Amazon is launching a STEM toy subscription club for parents in the US, which will deliver an age-appropriate educational toy each month, hand-picked by curators from “trusted brands Amazon loves.” These packages will include puzzle games, building kits, chemistry sets and even programmable robots, for a monthly fee of $20.
“The subscription service is another step forward in pushing science and technology playthings to parents looking for more educational toys, while simultaneously adding more recurring monthly services for Amazon customers,” writes Chaim Gartenberg at The Verge.
STEM toys are also one of the biggest draws at the Toy Fair 2017, exhibiting this week in London, and alongside collectibles are predicted to be a major trend in the year ahead. “Things that encourage children to be interested in science, technology, engineering, maths, and I would also include robotics in that… we’re seeing a lot of these toys in the hall,” says Natasha Crookes, Director of Communications & Public Affairs at The Toy & Hobby Association.
Despite Brexit-related uncertainty, the UK toy market has grown to over £3.5 billion in the last year, making it the largest current market in Europe and the fourth in the world. Earlier this month the British government positioned STEM at the centre of its efforts to boost the UK economy, with up to £170 million dedicated to future STEM projects.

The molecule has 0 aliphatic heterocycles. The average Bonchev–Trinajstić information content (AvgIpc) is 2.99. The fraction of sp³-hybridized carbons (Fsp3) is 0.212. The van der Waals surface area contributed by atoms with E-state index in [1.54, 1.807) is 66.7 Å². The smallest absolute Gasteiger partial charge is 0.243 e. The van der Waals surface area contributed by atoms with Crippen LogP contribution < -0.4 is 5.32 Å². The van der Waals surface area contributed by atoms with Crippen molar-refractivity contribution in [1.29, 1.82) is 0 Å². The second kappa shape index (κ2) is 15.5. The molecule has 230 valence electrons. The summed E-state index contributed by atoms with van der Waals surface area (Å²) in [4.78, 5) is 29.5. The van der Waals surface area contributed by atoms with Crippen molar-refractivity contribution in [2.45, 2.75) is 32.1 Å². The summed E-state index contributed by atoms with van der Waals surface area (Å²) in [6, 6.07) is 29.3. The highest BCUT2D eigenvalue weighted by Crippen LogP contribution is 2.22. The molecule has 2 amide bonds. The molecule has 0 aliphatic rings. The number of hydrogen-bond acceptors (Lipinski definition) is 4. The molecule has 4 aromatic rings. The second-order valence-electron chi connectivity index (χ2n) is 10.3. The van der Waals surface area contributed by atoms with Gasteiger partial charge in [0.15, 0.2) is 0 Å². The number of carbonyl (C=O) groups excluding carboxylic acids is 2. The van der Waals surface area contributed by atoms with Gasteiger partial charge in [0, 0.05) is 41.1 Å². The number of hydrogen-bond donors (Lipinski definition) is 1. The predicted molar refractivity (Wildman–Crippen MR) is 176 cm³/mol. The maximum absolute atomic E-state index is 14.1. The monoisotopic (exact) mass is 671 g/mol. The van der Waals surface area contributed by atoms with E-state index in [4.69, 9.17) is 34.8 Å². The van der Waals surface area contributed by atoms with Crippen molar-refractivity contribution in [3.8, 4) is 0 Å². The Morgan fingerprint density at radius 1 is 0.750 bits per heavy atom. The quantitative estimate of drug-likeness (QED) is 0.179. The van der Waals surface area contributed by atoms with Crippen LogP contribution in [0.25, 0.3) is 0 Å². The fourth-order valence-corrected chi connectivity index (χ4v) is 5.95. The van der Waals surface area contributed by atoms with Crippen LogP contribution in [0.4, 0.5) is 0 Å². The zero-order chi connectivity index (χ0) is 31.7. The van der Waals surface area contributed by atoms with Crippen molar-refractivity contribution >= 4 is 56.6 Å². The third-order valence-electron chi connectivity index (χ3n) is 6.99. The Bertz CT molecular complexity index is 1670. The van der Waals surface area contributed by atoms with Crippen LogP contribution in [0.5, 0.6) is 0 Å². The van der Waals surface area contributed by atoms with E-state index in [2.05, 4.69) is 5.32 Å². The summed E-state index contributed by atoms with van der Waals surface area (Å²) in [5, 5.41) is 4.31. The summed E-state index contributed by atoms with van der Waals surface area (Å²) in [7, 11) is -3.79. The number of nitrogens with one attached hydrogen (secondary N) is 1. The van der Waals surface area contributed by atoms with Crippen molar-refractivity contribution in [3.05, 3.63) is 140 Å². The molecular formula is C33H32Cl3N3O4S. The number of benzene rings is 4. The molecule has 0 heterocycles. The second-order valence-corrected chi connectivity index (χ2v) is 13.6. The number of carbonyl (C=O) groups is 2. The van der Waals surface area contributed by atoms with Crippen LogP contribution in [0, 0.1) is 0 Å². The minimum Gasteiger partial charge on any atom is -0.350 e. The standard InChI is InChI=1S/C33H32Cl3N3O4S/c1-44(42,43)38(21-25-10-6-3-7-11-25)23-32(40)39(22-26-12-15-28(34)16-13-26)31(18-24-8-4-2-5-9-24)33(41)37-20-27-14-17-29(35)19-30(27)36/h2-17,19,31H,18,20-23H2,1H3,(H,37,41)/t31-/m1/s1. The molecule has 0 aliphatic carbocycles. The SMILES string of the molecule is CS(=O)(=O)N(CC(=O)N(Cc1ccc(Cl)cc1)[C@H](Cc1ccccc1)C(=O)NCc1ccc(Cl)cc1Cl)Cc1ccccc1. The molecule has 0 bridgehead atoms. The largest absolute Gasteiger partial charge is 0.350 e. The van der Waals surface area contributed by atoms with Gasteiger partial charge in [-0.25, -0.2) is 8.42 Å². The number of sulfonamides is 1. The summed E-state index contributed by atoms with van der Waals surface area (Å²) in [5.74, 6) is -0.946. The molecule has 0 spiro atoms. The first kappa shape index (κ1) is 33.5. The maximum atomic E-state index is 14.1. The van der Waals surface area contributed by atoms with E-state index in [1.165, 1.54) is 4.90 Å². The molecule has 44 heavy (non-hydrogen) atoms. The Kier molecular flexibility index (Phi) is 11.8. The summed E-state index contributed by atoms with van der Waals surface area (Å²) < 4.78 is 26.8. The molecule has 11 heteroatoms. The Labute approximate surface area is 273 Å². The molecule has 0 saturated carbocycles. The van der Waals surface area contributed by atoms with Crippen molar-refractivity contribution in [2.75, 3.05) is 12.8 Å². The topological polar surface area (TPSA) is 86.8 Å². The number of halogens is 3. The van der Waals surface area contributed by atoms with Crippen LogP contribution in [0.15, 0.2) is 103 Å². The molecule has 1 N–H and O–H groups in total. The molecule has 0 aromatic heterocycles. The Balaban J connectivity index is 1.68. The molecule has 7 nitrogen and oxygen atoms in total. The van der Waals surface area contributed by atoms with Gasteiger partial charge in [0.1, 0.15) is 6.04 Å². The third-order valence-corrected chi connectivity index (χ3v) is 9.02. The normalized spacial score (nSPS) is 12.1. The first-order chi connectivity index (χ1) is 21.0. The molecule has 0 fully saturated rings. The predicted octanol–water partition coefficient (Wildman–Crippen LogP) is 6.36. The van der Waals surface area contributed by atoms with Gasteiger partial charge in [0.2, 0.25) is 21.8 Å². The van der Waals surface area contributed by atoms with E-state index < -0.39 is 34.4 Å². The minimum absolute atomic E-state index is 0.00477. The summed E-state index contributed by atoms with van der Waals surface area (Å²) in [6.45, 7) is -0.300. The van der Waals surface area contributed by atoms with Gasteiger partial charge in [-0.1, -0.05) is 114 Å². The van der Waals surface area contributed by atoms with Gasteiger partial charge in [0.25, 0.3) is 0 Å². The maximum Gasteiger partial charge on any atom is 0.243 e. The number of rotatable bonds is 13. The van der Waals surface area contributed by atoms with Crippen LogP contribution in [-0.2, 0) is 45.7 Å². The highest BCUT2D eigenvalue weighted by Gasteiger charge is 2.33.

Popularising STEM toys among young girls is especially important, and not just for companies like Amazon who are seeking revenue. There is a global shortage of women in STEM jobs, and making this world feel more open and accessible at a young age is a crucial part in addressing that imbalance.
Research by Canadean has led some to speculate that the concept of gender-fluidity will be a norm among the children of millennials, and that therefore the notion of gendered toy marketing will be baffling to them.
More and more toy brands are embracing an inclusive, non-binary approach to marketing; this is especially significant in the arena of STEM toys, where companies like GoldieBlox have been trying to undo decades of sexism by demonstrating that girls can enjoy building things as well as playing with dolls.